Zero Mile + The Bowery South Present:

Mondo Cozmo

With Billy Raffoul

Terminal West

Wednesday, October 25
07:00 doors / 08:00 show
18 and Over
  • Price$15.00 - $18.00

Mondo Cozmo

A disciple of Eddie Vedder (think Vitalogy-era fuck-you-to-Ticketmaster tour), Bruce Springsteen (rabid and ready to go on Born to Run), and Jack White (Coachella 2015 when Mondo Cozmo’s wife turned to him and, “Do you think Jack White gives a fuck what his bass player thinks?”)- Thus the Philadelphia-born, Los Angeles-based Mohawk-ed and tattooed troubadour Mondo Cozmo was born. Think….Dylan fronting Oasis with Beck making the beats. Mondo Cozmo has the attitude of the Manchester bands of the 90s… Working class, honest, inspirational, cautiously hopeful, and socially observational. It is a bold statement demanding attention: Future festival headliner who will have the crowd singing along to every word while the sun is setting and challenging everything you know about music in the process. Mondo Cozmo by Mondo Cozmo I am East Los Angeles but originally from Philly. I am not sure if I graduated high school I can be soulful one moment and screaming Sixes and Sevens the next. I am the guy who orders 2 beers whenever I go into a bar and I pick up the phone whenever my mom calls. I want to do whatever I want. I want to connect with everyone. There is no demographic. Influences: Keith Richards, Chris Pratt (who told him not to sign to a label), 90’s British Music Live Show: Lyrically very blue collar - fuckin cut you Live show is gonna destroy. It's gonna fuckin kill. Visually: Springsteen early 70's I have a sick mohawk thing happening Edgy, smokey, tattered clothing, rough, desert, sharp, every man Stories: In spring 2016 pretty much every radio station in Los Angeles started playing Mondo Cozmo’s bedroom demos After hearing one song Spike Stent said "I don't care if you’re signed or not...I'm mixing your record." Upon finding out he couldn’t release a song because of a clearance issue Mondo Cozmo released a video stating that if you emailed his lawyer you would receive the song for free. Prompting Jason Bentley to make it the most played song on KCRW's Morning Becomes Eclectic When asked by his record company to provide video evidence that he could actually perform his songs live, Mondo Cozmo responded with a live video of himself performing with the cell phone numbers and personal email addresses of the entire label staff scrolling across the screen - in front of a tv showing pornography. Music “Shine” – “It’s religiously sexy.” “Hold On To Me” – “There was no plan or script for the video. We went to that old folks home and just filmed Anna Faris interacting with everyone. It was beautiful and real.” “Higher” – Video stars Paz De La Huerta. "Wrote this for Paz after seeing the footage of the video shoot which was originally shot for ‘Sixes and Sevens.” “Sixes and Sevens” – “I got this in one vocal take and I’m confused why people like it.” “Come and Get It” – Spike nailed this mix. “Steven” in my manager, “Bigsy” is my old drummer. And “J-Bone” is Kasabian. The End? “It’s time to bring the mystery back to rock ‘n’ roll. It’s been missing. Don’t expect me to say much more.”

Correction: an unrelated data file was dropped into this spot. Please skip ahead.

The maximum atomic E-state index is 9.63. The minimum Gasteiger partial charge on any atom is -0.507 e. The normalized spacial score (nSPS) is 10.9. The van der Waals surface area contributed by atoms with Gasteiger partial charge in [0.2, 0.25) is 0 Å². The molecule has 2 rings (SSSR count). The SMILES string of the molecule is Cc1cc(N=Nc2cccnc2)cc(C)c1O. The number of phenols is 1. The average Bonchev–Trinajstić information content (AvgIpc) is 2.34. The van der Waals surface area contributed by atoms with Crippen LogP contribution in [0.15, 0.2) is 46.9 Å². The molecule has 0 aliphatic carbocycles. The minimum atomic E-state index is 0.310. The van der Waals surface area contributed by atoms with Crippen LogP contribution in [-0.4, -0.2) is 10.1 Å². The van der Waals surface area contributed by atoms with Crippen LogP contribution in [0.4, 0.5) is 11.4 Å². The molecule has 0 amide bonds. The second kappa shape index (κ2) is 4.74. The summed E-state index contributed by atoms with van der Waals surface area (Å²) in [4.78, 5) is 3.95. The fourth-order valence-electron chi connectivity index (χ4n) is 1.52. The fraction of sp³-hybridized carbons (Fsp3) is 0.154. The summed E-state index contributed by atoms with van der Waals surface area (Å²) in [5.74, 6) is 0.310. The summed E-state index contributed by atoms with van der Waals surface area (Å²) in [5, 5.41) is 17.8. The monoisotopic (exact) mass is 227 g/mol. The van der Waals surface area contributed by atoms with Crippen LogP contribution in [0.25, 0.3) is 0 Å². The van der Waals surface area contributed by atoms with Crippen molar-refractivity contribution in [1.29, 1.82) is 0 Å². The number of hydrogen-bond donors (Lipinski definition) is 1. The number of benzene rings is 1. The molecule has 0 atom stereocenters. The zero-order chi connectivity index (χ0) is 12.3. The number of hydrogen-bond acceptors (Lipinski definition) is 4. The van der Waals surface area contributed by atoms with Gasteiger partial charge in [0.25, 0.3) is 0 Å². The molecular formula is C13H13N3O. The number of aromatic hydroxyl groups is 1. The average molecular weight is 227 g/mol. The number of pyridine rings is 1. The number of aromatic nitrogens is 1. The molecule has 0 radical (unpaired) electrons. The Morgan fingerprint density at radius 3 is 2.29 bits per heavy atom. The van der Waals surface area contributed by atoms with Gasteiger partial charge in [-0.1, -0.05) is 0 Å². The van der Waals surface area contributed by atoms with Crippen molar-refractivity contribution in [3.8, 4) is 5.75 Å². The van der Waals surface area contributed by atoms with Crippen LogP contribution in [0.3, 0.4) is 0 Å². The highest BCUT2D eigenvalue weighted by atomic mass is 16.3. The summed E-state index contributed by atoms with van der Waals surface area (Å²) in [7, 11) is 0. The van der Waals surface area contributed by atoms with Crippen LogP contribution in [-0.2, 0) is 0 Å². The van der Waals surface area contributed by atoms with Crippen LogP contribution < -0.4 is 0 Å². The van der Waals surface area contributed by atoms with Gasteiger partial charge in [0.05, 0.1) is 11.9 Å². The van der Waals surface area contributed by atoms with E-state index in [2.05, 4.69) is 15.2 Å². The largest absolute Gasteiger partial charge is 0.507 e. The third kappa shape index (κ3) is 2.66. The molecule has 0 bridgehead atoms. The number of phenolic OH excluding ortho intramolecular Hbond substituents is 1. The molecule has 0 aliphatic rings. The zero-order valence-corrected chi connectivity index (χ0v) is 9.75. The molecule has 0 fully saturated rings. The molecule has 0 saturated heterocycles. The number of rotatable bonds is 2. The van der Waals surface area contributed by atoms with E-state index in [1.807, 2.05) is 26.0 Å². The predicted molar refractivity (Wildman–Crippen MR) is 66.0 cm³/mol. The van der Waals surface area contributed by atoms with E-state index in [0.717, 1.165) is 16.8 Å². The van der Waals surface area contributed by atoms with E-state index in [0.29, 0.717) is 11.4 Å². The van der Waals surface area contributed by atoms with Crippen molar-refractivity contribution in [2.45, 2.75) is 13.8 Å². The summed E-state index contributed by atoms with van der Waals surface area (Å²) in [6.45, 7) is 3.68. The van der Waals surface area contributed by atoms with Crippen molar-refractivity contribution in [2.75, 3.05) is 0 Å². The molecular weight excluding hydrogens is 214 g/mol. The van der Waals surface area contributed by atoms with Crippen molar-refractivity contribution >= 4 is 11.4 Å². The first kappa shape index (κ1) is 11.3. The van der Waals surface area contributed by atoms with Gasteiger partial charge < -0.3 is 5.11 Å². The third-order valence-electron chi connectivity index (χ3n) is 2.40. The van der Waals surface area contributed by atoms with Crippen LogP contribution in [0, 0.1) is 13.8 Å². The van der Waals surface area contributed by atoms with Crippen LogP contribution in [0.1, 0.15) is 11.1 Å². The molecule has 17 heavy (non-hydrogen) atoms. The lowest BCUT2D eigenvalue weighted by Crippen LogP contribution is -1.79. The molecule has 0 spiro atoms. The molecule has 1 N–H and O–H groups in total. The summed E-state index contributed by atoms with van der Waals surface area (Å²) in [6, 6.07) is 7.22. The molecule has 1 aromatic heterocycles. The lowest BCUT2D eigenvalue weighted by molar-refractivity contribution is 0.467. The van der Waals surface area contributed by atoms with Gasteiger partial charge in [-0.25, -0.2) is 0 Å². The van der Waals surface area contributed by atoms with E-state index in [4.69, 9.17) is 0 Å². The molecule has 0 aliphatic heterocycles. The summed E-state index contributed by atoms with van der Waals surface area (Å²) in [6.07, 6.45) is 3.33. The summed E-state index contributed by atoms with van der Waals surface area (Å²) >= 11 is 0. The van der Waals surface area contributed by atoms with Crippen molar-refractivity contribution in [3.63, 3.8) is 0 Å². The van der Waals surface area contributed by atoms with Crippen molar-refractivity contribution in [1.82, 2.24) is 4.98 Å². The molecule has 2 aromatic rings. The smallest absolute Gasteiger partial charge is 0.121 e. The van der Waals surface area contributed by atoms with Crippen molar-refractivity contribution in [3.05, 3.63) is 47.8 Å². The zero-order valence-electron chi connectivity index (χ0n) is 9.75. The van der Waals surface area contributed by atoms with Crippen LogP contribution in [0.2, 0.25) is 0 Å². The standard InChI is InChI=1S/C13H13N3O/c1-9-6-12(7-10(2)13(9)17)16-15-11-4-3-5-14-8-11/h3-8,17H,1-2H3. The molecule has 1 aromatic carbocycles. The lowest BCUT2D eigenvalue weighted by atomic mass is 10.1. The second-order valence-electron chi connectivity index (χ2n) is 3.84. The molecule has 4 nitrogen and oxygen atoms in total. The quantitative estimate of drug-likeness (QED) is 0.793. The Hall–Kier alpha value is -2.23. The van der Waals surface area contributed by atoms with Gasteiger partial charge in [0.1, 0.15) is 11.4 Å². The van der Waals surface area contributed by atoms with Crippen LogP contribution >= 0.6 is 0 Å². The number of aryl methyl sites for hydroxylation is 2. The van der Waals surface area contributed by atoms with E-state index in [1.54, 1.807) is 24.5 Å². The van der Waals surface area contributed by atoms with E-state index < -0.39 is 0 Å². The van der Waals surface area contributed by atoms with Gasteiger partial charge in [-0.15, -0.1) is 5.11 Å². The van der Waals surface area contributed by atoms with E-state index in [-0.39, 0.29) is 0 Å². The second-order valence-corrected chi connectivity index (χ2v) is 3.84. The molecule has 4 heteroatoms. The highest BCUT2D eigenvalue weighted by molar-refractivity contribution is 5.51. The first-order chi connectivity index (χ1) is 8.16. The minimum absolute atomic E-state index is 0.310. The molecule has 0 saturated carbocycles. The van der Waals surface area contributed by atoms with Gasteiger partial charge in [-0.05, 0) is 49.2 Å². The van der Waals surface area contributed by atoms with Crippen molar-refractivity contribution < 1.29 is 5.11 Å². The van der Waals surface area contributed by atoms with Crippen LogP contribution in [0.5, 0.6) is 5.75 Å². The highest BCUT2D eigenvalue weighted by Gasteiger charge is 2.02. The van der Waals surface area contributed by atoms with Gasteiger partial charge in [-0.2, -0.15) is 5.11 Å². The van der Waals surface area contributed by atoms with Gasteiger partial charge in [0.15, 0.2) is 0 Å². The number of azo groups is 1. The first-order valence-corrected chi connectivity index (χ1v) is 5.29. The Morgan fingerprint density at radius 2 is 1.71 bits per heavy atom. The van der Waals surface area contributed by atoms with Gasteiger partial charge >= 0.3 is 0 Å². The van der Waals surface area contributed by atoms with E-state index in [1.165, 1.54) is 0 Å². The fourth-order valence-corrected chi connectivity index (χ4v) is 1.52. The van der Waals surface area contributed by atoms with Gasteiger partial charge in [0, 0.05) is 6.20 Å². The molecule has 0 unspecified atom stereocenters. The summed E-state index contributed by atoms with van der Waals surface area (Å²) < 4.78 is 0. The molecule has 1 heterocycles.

Billy Raffoul

Billy Raffoul’ s anthemic debut single “ Driver” serves as a potent calling card for the 22-year-old singer, songwriter, and musician. His signature sound is a rough-hewn, low-timbered rock and roll that nods to the likes of Jeff Buckley, NeilYoung, and Joe Cocker, and is powered by Raffoul’ s gravelly, soulful voice and deeply felt lyrics. “ That’ s one thing for me — a song needs to be about something I’ ve experienced or something someone close to me is going through,” Raffoul says of his sources of inspiration. “ I find myself going back to moments of time from the past, picking apart these little experiences and building them into bigger things. I want people to know that the songs are genuine, that they've been lived in.” “ Driver” is one of those lived-in songs. It was inspired by his family picking up a hitchhiker one night after Raffoul and his musician father Jody played a gig on Pelee Island in the middle of Lake Erie. “ This guy was really out of it, so he ended up staying with us for a few hours,” Raffoul says. The following weekend Raffoul told his story of the hitchhiker to songwriter Simon Wilcox and songwriter-producer Nolan Lambroza during a writing session in Los Angeles. “ We turned it into something a little more sentimental, in that maybe I’ m not singing about someone being lost on the side of the road, but maybe someone lost in life who doesn't know where they’ re going or what they’ re supposed to be doing,” heexplains. Raffoul has been fairly certain of what he wanted to do with his life from a young age. He grew up in a creative family in the small farming town of Leamington, Ontario —“ the tomato capital of Canada,” as he puts it. His mother is an artist, writer, and teacher and his father Jody Raffoul is a solo artist and hometown hero who has opened for everyone from Joe Cocker to Bon Jovi. Raffoul’ s earliest musical influences come from his dad. “ The Beatles were like Jesus in our house,” he recalls, adding that he also listened to soul singers like Otis Redding and Sam Cooke. On his tenth birthday, Billy received a ‘ British Invasion’ -inspired guitar with a Union Jack on its front from Jody and started teaching himself to play. By 16, had bought his first real guitar —a 1968 Gibson Les Paul Black Beauty. “ It’ s the same model and year as the only one Jimi Hendrix was ever photographed playing,” Raffoul says. When Raffoul was in high school, he watched his dad headline a show for 4,000 people at his school’ s stadium. “ I remember in that moment thinking, ‘ This is cool,’” he says. “ I had appreciated music and written songs up until then, but I didn't think I wanted to be a live performer until that one show.” Raffoul’ s first paying gig was playing to long-haul drivers at a local truck stop. “ For the next three or four years I just put everything into it, playing out four and five nights a week in bars from Leamington to Detroit and back.” Every so often Raffoul would get a gig singing demos for hire. “ Just getting paid hourly to be the vocalist,” he explains. “ One day I went into the studio to sing on some Kid Rock demos. The guys heard my voice in the booth and asked if I had any original stuff. I played them two acoustic songs. They shot an iPhone video and sent it to my now-manager, who used to work with Kid Rock. The next day we drove down to Nashville.” Raffoul now splits his time between Nashville and Los Angeles where, in between playing shows, he has been collaborating with other songwriters and slowly but surely assembling his debut album. “ Since it’ s my first record it feels like I’ ve been writing it my whole life,” he jokes. In addition to “ Driver,” Raffoul is proud of another new song called “ I’ m Not A Saint,” which emerged from a conversation Raffoul had with his co-writer Julia Michaels. “ We were talking about things we do or that we shouldn’ t do, like swear too much, smoke too much, lie too much, and it just flowed from there,” Raffoul says. “ Forty-five minutes later it was done.” As he gears up to finish his debut album, Raffoul is also eager to tour and see the world. “ I’ m putting everything into this record," he says, "but I want to build my career on the live show. I want to be a true working musician." He knows that makes him sound like a traditionalist and he's fine with that. "It’ s more of the old school way of doing things," he says. "But I think that even in this ever-changing music business there will always be a thirst for live performance and that’ s what I want to do. That’ s always been the goal. Connect with people, one room at a time.”